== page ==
Published by KTMP, UK
As reviewed in The Australian Woodworker Issue 155
This is an advanced project. Not only does it involve turning two bowls, one to fit into the other, but the decoration of the bowls involves texturing, colouring, piercing, multi-centre faceplate turning and resin-filled grooves.
After truing up the blank for the small bowl, Sue mounts it (well) off-centre. She then turns a pair of concentric grooves on the face of the blank. Resetting the faceplate enables her to cut another three pairs of rings, each offset 90° to the other.
The grooves are filled with resin and the small bowl blank is placed aside.
Turning to the large blank, Sue trues up the wood and turns the underside of the bowl. To address the problem of slight tearout on the surface, she finishes with fine shaving cuts with the gouge. The surface is then sanded and finished with sanding sealer.
Reversing the blank on the lathe, the upper surface of the bowl is trued and sanded to 400 grit. It is then lightly textured with the Sorby spiralling tool and coloured. A fine groove is cut in the rim to 'frame' the coloured surface.
Returning to the small bowl, the resined face is trued and the outer rim coated with sanding sealer. The wood is reversed so Sue can shape the underside of the bowl. Since this bowl will sit inside the larger one with only the rim projecting above the surface, it is formed with a shallow curve and a (very) thin rim. The bowl is reversed and the inner concave shape formed. While not as thin as the rim, the wall of the bowl is nonetheless quite thin and a high degree of care is required.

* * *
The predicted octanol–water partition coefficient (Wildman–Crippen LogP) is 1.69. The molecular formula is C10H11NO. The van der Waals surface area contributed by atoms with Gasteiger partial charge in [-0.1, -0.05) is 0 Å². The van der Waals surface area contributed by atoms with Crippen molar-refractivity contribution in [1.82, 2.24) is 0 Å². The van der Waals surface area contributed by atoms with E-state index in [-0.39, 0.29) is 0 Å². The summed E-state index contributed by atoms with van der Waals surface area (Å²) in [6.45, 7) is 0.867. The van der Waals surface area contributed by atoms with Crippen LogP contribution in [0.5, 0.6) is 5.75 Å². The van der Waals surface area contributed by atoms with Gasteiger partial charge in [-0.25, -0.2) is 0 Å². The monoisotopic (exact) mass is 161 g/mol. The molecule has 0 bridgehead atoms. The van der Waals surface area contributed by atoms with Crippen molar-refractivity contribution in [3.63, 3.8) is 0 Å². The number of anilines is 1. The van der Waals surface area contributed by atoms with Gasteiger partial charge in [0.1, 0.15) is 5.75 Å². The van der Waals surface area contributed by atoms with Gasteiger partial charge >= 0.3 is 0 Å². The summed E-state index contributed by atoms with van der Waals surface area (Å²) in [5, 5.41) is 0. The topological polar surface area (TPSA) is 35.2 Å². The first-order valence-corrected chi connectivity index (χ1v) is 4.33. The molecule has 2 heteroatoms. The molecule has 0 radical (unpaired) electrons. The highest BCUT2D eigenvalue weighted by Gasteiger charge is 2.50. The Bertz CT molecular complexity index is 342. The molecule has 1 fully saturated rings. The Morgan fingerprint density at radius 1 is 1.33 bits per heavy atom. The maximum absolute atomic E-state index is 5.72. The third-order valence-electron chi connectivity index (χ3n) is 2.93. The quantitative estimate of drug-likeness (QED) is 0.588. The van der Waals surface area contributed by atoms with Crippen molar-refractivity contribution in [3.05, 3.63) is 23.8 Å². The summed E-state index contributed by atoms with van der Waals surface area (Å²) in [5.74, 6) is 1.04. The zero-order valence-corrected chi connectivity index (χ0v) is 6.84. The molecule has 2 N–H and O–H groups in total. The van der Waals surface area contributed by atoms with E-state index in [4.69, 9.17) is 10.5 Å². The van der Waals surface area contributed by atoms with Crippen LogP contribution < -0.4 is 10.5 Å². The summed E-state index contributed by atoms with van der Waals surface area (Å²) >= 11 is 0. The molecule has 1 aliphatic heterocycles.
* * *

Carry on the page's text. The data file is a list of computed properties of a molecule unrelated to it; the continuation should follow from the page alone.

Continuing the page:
Sue then cuts a pierced pattern into the thin rim with a motor tool (Dremel, Foredom or the like). The small bowl is now finished.
The large bowl is mounted with a small offset so that a recess can be turned for the small bowl. When the turning is completed to the stage that the small bowl fits neatly into the larger bowl, attention is then giving to finishing both bowls.
When everything is dry, the small bowl is glued into the larger one.
Sue uses a lot of tricks and jigs in her work to make things easier, faster and more accurate. Throughout the video she describes what she's doing and why.
Her presentation is a bit more serious in tone than some other demonstrators but it's still pleasant to listen to, due in part to her slight accent.
As stated in the beginning this is an advanced project involving many skills. It would be a challenge to complete, though there is the option of simplifying the design by omitting one or more of the decorative steps.
DVD - English